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Reducing the Electric Bill

Fall energy campaign extends to academic podium

September 4, 2009

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UAlbany sustainability director Mary Ellen Mallia hands out CFL light bulbs with students

Sustainability director Mary Ellen Mallia holds a compact fluorescent light bulb as resident assistants Brad Machado and Kelsey O'Brien ready boxes of bulbs for the residence halls. National Grid's Sue Nealon, right, helped secure $5,000 for the energy-saving bulbs. (Photo Mark Schmidt)          

Energy conservation at UAlbany is a hallmark of the University's sustainability initiatives. Each fall, the residence halls compete to reduce electricity, giving students the opportunity to earn rewards for saving energy. This year, the campaign is being extended to the academic podium, where according to Mary Ellen Mallia, director of the Office of Environmental Sustainability, the classroom buildings account for 50 percent of UAlbany's electric bill.

"I want our campus to be aware of the impact our actions have on the environment," said Mallia. "Small changes in behavior can collectively add up to a big difference in the amount of energy we demand and decrease the associated drain on our resources."

This year, as in the past, Mallia and a host of student volunteers handed out compact fluorescent light (CFL) bulbs for use in offices and residence halls. The CFL bulbs, which last ten times as long as regular bulbs, were secured with a $5,000 grant from National Grid.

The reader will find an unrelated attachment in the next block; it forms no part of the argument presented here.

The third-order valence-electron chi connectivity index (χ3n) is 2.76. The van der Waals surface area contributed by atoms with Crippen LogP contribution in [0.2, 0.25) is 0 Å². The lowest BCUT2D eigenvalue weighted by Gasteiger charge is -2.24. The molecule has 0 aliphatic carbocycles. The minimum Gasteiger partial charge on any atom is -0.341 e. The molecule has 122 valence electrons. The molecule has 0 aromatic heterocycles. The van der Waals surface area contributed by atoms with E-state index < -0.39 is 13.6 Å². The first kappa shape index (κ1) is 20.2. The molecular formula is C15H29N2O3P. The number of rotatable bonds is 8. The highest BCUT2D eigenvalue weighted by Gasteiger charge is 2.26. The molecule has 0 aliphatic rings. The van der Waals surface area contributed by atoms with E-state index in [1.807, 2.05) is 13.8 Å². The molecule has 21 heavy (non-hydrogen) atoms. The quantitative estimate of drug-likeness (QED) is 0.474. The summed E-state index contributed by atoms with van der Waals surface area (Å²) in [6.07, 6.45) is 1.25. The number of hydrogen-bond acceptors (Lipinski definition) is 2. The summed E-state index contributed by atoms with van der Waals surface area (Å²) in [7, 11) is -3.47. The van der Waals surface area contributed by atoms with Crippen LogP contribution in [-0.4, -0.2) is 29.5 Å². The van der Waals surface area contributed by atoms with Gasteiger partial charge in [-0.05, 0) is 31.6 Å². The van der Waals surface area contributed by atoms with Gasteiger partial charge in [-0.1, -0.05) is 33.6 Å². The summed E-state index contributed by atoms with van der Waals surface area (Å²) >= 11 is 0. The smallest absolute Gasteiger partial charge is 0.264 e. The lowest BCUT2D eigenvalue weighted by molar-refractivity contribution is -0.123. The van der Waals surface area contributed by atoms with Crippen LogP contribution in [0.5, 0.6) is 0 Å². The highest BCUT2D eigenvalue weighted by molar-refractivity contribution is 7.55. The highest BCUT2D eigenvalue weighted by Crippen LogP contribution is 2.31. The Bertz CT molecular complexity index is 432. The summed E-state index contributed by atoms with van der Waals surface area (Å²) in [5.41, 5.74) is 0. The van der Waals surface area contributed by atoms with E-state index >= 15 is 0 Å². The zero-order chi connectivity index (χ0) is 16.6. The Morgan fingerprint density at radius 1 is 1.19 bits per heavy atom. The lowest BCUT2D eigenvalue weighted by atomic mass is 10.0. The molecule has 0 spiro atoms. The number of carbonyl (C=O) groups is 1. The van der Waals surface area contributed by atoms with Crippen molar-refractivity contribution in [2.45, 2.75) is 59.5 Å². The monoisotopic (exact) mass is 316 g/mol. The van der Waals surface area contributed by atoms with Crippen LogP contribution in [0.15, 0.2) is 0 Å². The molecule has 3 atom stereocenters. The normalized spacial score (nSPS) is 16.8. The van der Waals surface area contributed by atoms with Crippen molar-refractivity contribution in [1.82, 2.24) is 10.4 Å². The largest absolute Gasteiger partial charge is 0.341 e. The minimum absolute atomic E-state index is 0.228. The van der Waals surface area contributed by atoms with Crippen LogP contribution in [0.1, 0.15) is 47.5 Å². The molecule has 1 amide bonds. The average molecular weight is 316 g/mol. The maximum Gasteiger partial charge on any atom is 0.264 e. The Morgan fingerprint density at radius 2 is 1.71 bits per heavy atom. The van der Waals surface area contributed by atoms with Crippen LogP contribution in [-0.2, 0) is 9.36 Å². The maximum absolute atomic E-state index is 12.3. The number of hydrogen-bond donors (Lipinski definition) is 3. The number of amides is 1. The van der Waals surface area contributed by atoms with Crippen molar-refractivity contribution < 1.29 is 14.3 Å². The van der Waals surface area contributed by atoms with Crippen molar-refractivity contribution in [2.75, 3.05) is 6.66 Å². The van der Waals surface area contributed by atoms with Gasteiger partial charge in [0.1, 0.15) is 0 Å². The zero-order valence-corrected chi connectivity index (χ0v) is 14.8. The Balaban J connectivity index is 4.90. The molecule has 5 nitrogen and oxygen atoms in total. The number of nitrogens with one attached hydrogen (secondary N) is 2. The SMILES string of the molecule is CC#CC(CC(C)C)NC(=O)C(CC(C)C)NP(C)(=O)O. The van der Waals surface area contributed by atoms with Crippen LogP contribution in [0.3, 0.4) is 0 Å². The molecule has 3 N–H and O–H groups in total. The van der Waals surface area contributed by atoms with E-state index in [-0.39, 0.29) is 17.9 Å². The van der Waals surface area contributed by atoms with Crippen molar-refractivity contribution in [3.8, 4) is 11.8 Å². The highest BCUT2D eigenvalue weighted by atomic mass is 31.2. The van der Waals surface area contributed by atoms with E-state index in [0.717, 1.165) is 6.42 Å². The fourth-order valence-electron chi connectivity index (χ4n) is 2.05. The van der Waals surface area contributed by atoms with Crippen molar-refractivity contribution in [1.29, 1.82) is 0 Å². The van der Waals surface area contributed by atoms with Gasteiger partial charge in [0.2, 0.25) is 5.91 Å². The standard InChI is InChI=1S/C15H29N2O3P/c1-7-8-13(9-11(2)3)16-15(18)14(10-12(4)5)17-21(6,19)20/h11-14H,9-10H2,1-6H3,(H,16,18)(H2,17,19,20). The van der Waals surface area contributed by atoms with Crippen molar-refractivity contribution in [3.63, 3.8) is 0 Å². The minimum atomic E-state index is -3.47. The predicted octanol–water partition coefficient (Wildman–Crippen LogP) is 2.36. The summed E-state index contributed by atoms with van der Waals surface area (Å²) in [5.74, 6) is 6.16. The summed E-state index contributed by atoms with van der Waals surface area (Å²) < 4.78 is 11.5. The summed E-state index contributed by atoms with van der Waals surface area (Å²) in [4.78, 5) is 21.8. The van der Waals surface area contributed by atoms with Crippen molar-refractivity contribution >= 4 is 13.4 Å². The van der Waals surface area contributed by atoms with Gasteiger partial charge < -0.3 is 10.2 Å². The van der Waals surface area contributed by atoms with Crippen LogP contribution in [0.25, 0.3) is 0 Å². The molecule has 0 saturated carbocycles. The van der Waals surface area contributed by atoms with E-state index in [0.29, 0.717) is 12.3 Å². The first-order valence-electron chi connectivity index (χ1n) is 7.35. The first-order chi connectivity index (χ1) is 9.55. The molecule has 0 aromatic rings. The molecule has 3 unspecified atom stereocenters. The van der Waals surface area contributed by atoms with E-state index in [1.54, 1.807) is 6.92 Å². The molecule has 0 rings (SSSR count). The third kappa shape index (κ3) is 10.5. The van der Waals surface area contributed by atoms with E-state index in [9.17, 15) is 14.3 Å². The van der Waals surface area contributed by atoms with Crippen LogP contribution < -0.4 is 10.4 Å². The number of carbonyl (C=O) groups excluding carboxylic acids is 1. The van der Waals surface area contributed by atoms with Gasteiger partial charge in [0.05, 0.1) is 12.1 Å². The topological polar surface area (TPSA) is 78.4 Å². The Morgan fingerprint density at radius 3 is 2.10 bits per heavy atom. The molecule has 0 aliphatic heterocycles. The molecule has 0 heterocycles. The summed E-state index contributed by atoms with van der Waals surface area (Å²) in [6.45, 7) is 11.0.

Tom Baron of National Grid's Energy Efficiency Department spoke to the campus sustainability coordinators as they started the light bulb exchange. "I think it's great that you are making energy efficiency a priority for the University. You are the leaders." Baron noted that small steps, like turning off computers and power strips at night, go a long way toward becoming better stewards of the environment.

The goal for 2009 is to slash that electric bill for academic buildings by 10 percent. Before leaving the office or classroom at the end of the day, Mallia recommends:

  • Shut down your computer
  • Unplug or turn off at the power strip monitors, speakers, projectors, and chargers
  • Close the windows and draw the shades or blinds
  • Unplug any special equipment/device that can be safely turned off and is not required after hours
  • Shut down fume hoods that are not required to be operational after hours
  • Turn off the lights

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Nearly 30 years ago, James Acker left a thriving law practice in North Carolina to pursue a Ph.D. and a career in academia at the University at Albany.

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